It's another captivating fashion collection from Maria Grazia Chiuri!
Her latest work celebrates the iconic Joséphine Baker, a boundary-breaking African American entertainer who made an indelible mark on both French and international culture. From her memorable performances at Folies Bergère to becoming one of the first Black women to star in a major motion picture (1927's Siren of the Tropics!), this trailblazer inspired generations with her flamboyant costume ensembles that defined Jazz Age fashion.
With giant portraits illustrating a new pantheon of women, Dior's runway was presented as a scenographic narrative conceived by artist Mickalene Thomas.
An exploration of Art-Deco fashion inspires the captivating collection and one of the era's most famed figures is woven through a series of spectacularly constructed garments, resulting in a line defined by elegance, refinement, and modernity. Once again, Chiuri's latest collection evokes the 1920s opulent glamour by immortalising Dior's luxury.
She was really an incredible, empowered woman.
With an exquisite taste for fabric, Maria Grazia Chiuri breathed new life into the flapper dress of the 1920s. The muted colour palette was highlighted with luxurious velvet and shimmering gold satin, creating a signature look that oozed splendour and sophistication. Delicate embroidery, sequins, and beading added further allure to what is now considered timeless style at its finest!
In keeping with the less-is-more philosophy, she adapted classic motifs to be streamlined, lighter, and easier to wear while emphasising practicality and femininity.
This 61-piece collection was a masterclass in modern elegance, featuring pieces that blended classic detailing with contemporary elements. Think bias silhouettes, crushed fabrics, and cowl necklines hidden underneath sumptuous velvet dressing gowns, coats, and capes – all designed to offer maximum versatility for the fashionista on the go.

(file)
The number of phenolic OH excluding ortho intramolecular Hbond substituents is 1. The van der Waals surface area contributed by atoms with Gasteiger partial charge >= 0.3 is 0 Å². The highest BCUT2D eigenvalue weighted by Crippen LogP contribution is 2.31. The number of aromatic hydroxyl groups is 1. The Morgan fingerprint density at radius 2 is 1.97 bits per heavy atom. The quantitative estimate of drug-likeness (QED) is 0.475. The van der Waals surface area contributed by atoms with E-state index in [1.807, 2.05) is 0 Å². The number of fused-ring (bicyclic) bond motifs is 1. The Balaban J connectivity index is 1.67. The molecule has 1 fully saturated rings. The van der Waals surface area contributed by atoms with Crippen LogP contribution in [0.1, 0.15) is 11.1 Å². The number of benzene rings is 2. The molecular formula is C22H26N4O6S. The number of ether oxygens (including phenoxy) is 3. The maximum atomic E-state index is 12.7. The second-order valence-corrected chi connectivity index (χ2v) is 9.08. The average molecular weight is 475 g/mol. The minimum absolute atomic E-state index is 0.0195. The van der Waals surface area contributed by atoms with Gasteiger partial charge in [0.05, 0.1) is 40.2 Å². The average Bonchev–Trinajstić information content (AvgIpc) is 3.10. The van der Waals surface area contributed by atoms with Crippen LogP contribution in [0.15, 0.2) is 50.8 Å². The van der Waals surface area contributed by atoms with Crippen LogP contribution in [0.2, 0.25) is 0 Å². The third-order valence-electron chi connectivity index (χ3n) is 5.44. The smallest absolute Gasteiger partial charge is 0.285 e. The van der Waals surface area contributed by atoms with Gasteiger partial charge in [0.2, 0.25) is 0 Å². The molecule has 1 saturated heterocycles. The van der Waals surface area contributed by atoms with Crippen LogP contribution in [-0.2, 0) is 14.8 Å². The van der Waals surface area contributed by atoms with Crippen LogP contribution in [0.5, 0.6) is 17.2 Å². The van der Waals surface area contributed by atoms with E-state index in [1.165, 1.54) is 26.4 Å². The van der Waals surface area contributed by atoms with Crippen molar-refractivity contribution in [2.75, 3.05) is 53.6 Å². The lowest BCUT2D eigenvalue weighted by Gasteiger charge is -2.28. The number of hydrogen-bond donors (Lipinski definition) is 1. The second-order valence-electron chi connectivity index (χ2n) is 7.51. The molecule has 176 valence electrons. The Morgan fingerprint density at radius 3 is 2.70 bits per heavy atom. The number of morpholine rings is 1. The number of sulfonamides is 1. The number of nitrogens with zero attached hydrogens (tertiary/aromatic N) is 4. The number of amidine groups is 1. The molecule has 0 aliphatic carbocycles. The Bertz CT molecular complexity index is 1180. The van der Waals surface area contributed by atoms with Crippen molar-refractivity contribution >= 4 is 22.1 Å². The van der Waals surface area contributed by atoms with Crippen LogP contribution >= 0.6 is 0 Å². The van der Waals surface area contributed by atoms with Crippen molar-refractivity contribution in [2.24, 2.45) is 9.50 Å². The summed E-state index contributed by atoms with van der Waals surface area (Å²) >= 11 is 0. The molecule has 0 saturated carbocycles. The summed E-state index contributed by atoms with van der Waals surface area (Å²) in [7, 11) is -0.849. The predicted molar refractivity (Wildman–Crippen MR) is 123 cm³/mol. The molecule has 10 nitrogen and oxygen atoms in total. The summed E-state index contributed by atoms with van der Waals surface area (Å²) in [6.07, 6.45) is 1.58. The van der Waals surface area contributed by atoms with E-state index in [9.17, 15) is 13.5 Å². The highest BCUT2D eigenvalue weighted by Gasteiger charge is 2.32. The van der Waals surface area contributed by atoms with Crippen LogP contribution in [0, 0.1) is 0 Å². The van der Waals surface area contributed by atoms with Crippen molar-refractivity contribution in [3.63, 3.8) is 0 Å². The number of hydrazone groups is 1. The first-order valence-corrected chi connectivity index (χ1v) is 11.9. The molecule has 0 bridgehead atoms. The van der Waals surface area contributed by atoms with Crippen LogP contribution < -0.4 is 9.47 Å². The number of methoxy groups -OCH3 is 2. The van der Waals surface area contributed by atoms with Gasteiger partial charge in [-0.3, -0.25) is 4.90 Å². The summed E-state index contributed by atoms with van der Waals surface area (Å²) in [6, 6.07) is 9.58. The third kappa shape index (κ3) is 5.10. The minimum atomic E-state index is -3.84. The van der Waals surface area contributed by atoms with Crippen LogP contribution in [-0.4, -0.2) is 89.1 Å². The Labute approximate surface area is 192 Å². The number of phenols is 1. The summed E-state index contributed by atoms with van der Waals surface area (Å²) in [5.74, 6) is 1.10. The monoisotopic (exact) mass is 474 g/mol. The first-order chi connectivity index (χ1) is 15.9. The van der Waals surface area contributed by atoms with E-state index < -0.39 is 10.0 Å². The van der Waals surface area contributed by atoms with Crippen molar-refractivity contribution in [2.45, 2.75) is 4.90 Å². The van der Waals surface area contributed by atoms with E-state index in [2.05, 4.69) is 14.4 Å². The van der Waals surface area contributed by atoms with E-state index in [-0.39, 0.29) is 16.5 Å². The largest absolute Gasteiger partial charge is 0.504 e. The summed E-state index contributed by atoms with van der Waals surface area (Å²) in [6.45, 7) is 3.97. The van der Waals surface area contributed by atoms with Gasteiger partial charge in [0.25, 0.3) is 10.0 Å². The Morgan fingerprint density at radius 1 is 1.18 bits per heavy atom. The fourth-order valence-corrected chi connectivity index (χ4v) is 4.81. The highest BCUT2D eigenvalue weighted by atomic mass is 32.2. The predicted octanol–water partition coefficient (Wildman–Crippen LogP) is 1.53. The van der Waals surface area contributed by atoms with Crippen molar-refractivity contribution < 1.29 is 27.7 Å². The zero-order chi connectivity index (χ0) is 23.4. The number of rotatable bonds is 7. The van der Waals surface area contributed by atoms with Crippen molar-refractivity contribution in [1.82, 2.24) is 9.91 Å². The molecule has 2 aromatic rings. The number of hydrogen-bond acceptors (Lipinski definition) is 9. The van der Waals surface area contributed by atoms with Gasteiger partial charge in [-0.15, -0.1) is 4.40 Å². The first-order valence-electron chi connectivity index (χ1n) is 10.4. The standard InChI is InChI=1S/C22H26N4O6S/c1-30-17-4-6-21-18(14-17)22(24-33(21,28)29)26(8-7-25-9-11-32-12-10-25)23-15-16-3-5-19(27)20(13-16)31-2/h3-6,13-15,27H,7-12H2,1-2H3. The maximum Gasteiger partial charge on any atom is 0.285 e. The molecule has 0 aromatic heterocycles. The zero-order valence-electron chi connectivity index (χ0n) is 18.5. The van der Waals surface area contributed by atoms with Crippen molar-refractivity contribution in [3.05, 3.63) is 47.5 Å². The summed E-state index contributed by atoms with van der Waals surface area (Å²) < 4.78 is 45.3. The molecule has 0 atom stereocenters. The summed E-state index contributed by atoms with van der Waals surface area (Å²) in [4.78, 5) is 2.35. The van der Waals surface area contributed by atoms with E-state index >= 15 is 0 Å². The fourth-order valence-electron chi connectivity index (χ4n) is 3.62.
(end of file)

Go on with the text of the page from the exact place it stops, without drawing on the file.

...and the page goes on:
Despite the challenge of choosing a favourite, I couldn't resist mentioning the gold cloque midi suit and structured jacket inspired by the 1947 bar jacket, but without corsetry. Dior's off-the-shoulder ballgowns were also given a more versatile aesthetic, with creased satins in slate gray, pale gold, and liquid silver. Unlike the original design, no corsetry or volume was included.
More clean, less volume, more my attitude.
Chiuri consistently showed meticulous tailoring in her ready-to-wear collection: double-breasted grey skirt suits, tuxedo coats with minimal embellishments, long, slim silhouettes in black juxtaposed with velvet were all on show. Embroidered, ankle-strapped platform sandals with ankle slings were the only ornaments on the feet.
In my view, the collection reaches beyond striking silhouettes and artisanship, reflecting the profound social and cultural shift that followed World War I, which dramatically affected fashion. The development of a convenient, progressive wardrobe was rapidly becoming a popular trend among women during this time period, as women began to wear simplistic styles never before seen on them.
There is no doubt that Chiuri is encouraging us to embrace comfort and natural beauty as feminism moves from formality and toward comfort, and Dior's new collection is a reflection of those synergies of decades past.